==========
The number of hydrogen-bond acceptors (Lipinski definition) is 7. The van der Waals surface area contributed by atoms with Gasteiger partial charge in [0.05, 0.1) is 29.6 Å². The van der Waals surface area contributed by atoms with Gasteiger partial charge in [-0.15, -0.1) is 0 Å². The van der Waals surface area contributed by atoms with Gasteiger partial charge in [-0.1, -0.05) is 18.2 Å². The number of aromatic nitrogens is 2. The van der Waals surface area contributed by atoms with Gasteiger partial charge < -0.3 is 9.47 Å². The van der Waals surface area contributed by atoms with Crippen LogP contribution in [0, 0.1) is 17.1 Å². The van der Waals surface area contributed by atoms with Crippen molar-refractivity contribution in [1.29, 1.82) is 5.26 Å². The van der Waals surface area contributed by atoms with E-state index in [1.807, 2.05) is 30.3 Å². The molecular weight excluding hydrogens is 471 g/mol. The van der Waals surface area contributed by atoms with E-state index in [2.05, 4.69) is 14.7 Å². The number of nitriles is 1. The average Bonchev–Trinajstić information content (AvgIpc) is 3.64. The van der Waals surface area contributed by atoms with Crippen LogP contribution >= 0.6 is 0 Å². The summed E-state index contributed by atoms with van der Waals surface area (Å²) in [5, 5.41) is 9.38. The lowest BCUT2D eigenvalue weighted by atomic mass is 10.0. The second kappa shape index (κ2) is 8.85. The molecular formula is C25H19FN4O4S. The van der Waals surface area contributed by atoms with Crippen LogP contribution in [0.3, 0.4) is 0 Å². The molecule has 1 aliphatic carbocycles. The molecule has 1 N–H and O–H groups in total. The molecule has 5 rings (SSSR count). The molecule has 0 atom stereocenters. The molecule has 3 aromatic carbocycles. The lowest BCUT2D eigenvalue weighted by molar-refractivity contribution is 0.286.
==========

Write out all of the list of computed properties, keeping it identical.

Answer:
The number of hydrogen-bond acceptors (Lipinski definition) is 7. The van der Waals surface area contributed by atoms with Gasteiger partial charge in [0.05, 0.1) is 29.6 Å². The van der Waals surface area contributed by atoms with Gasteiger partial charge in [-0.15, -0.1) is 0 Å². The van der Waals surface area contributed by atoms with Gasteiger partial charge in [-0.1, -0.05) is 18.2 Å². The number of aromatic nitrogens is 2. The van der Waals surface area contributed by atoms with Gasteiger partial charge < -0.3 is 9.47 Å². The van der Waals surface area contributed by atoms with Crippen LogP contribution in [0, 0.1) is 17.1 Å². The van der Waals surface area contributed by atoms with Crippen molar-refractivity contribution in [1.29, 1.82) is 5.26 Å². The van der Waals surface area contributed by atoms with E-state index in [1.807, 2.05) is 30.3 Å². The molecular weight excluding hydrogens is 471 g/mol. The van der Waals surface area contributed by atoms with E-state index in [2.05, 4.69) is 14.7 Å². The number of nitriles is 1. The average Bonchev–Trinajstić information content (AvgIpc) is 3.64. The van der Waals surface area contributed by atoms with Crippen LogP contribution >= 0.6 is 0 Å². The summed E-state index contributed by atoms with van der Waals surface area (Å²) in [5, 5.41) is 9.38. The lowest BCUT2D eigenvalue weighted by atomic mass is 10.0. The second kappa shape index (κ2) is 8.85. The molecular formula is C25H19FN4O4S. The van der Waals surface area contributed by atoms with Crippen LogP contribution in [0.3, 0.4) is 0 Å². The molecule has 1 aliphatic carbocycles. The molecule has 1 N–H and O–H groups in total. The molecule has 5 rings (SSSR count). The molecule has 0 atom stereocenters. The molecule has 3 aromatic carbocycles. The lowest BCUT2D eigenvalue weighted by molar-refractivity contribution is 0.286.